South Carolina writer Pat Conroy, whose books have sold millions, made it clear Sunday he is giving not just his name and fame to a new division of the University of South Carolina Press, but also his time.
“If we sell them right, we can be like Simon & Schuster,” Conroy said of his new, unpaid role as editor at large for Story River Books, a USC Press imprint, which will seek works of high quality fiction with S.C. ties.
Conroy, 68, whose lifelong passions for words and books were the subject of his 2010 “My Reading Life,” spoke to an audience of more than 200 at Sunday’s S.C. Book Festival at the Columbia Metropolitan Convention Center.
Although he has always had the deserved reputation as a writer – not an editor – Conroy explained that his new editor’s role at Story River Books grew out of a relationship with Jonathan Haupt, the director of the USC Press. In writing dozens of introductions to USC Press books, Conroy said, he traded emails frequently with Haupt.
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“They were the most literate emails I’ve ever seen ... I started trusting this guy ... He’s one of the best editors anywhere,” Conroy said of Haupt.
Eventually the two hatched the idea of publishing top quality, highly readable works of fiction by writers with strong S.C. ties.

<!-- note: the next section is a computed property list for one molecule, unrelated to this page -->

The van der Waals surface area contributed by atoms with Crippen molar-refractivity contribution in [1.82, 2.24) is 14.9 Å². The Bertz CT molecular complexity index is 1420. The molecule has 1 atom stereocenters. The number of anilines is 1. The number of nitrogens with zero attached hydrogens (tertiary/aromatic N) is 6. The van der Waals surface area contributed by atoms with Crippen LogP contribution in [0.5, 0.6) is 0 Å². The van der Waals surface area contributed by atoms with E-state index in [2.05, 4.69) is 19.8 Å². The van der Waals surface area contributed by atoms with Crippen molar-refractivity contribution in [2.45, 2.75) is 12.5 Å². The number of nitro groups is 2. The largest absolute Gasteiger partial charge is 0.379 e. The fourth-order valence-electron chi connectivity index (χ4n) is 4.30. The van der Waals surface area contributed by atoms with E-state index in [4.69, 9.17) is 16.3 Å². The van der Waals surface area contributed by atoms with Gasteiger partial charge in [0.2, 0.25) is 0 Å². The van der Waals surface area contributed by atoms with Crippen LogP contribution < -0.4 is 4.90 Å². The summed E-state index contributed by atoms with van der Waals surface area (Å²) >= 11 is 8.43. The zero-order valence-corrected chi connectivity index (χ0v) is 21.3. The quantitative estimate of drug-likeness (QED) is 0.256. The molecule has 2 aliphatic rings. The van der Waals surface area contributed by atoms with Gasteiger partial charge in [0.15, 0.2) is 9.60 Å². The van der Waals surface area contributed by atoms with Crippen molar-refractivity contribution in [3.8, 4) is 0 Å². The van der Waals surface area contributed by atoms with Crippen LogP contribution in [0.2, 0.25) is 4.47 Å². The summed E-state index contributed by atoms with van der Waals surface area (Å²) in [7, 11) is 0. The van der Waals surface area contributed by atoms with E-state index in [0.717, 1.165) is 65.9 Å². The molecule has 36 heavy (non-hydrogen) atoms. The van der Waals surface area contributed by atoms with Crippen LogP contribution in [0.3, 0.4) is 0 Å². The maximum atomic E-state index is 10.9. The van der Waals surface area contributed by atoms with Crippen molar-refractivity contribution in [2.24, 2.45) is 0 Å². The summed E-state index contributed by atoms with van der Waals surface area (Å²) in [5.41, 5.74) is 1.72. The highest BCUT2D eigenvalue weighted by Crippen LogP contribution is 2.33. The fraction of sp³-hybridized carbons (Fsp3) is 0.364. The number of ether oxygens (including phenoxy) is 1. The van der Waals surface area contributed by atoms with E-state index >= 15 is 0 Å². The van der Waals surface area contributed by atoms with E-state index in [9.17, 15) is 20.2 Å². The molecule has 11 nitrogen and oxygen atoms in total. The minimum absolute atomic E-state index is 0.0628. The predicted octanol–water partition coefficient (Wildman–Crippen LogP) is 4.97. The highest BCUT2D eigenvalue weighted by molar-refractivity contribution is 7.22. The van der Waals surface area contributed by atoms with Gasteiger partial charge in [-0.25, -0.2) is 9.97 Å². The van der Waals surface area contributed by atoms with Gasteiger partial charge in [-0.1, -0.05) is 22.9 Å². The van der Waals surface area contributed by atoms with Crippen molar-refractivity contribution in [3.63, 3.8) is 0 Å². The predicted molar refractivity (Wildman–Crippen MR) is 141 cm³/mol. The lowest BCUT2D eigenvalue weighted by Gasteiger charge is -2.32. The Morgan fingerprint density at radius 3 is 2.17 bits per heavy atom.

And, Conroy told the audience, he hopes the imprint will turn out to be so successful that it establishes “credit for the university in intellectual areas that attract teachers, writers, and people to this school and state. My hope for it is that it is a place where all writers feel comfortable coming to but we are going to have to build up.”
Conroy made his remarks while appearing on a panel with John Warley, whose novel “A Southern Girl” is the first to be published by Story River Books. Conroy praised Warley, an old roommate from The Citadel, and Conroy was in turn praised by Warley.
“The reason that so many quality manuscripts are coming in, of course, is that Pat’s name is now associated with the imprint,” Warley said. The quality of the press has been elevated enormously because of Pat’s involvement. “
In addition to publishing about 50 scholarly books each year, the USC Press – whose budget is about 20 percent subsidized by the university – already had two existing imprints, one for children’s literature and one for poetry. Story River Books is the Press’s third imprint.
Upcoming Story River novels include one set in Appalachia and another about the burning of Columbia during Sherman’s 1865 invasion. Story River Books has nine other novels and three short story collections in the works for publication between now and the fall of 2015.
Haupt said Story River is open to all kinds of fiction submissions.
“The quality, the literary merits, are more important than any type of genre it might fall into,“ Haupt said.
“We have a serial killer novel we are looking at right now,” he said. “We have some detective novels, we had some thrillers as well.”
Conroy won’t read every single submission to Story River.
“First, they’ll pass through a committee, and if the committee likes them, and they reach their final cut, he sends them to me,” Conroy said.
“I get nothing out of this except satisfaction.’’ He pauses, then throws a kidding jab at Haupt. “Except the deep satisfaction of getting no money from Jonathan Haupt.”
Conroy will write up a report, then send the book back to Haupt, who along with a 12-member faculty advisory board makes a final decision on whether to publish.